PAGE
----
Wednesday, September 16 2020
In this course we explore the impact of enclosed interiors and deep-plan buildings on human performance. We analyze the role circadian light and perceived open space play in shaping cognitive function, as well as how our psycho-physiology changes in interior environments.
We discuss a new approach that proposes the restorative value of perceived open space in its two essential orientations: perceived zenith and perceived horizon line. In contrast to how we perceive these spatial reference frames outdoors, in enclosed interiors where such reference frames are often not visible, we can stage architectural cues to alter our perception of interior space. Restoring these spatial reference frames through a valid multisensory illusion restores a range of wellness benefits normally associated with interiors applying biophilic design principles.
Presented by: Rebecca Clemens
Since joining the Sky Factory education team in 2017, Rebecca Clemens has presented Sky Factory’s AIA approved educational courses over 300 times to architecture firms and organizations throughout the United States and Canada. She has a diverse background in business, farming, marketing, education, personalized clothing embellishment, and martial arts. With a passion for understanding the brain and how we are all connected, she enjoys sharing Sky Factory’s research based courses. Rebecca’s love of nature thrives as an educator for Sky Factory and through her hobbies of gardening, farming, and travel.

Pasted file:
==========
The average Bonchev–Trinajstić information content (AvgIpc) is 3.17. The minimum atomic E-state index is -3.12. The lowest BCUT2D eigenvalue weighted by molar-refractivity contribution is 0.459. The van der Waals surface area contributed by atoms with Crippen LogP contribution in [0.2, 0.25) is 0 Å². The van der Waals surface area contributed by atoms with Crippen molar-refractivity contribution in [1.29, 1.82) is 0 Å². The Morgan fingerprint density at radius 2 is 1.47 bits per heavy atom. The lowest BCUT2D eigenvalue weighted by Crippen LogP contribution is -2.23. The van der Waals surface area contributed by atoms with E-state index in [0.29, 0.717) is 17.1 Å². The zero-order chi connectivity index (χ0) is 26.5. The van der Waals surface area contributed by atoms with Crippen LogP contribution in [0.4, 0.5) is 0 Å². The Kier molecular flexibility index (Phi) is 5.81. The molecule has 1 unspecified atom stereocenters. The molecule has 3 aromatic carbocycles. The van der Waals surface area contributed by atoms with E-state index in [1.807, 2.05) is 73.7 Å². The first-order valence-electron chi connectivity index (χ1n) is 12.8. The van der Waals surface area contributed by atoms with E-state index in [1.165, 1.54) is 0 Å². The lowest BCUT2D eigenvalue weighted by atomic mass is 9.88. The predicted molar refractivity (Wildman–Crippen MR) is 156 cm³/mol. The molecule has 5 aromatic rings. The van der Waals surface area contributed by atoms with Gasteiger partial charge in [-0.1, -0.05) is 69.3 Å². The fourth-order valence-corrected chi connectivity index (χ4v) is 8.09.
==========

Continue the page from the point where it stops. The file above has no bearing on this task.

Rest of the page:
Sponsored by: Sky Factory
At the completion of this course, participants will be able to:
- Discuss how and why isolating the qualities of light—intensity and color temperature—from their natural medium, the sky, has a profound effect on perception: Light loses its spatial attributes as an organic connection to nature;
- Define the role Circadian Photoreceptors play in regulating circadian function and why the environmental context in which our physiology detects circadian light—in open, natural space— may play a fundamental role in generating a restorative effect;
- Describe how our sensorimotor system and our memory share the same wetware (neural pathways) to perceive and map out our environment, making our memory a neural repository of spatial reference frames;
- Summarize the malleable nature of human perception and how multisensory illusions can be designed in architectural settings, transforming how our physiology experiences the built environment; and
- Explain the implications of deep plan buildings on human health and productivity and how biophilic design technologies minimize their deleterious impact.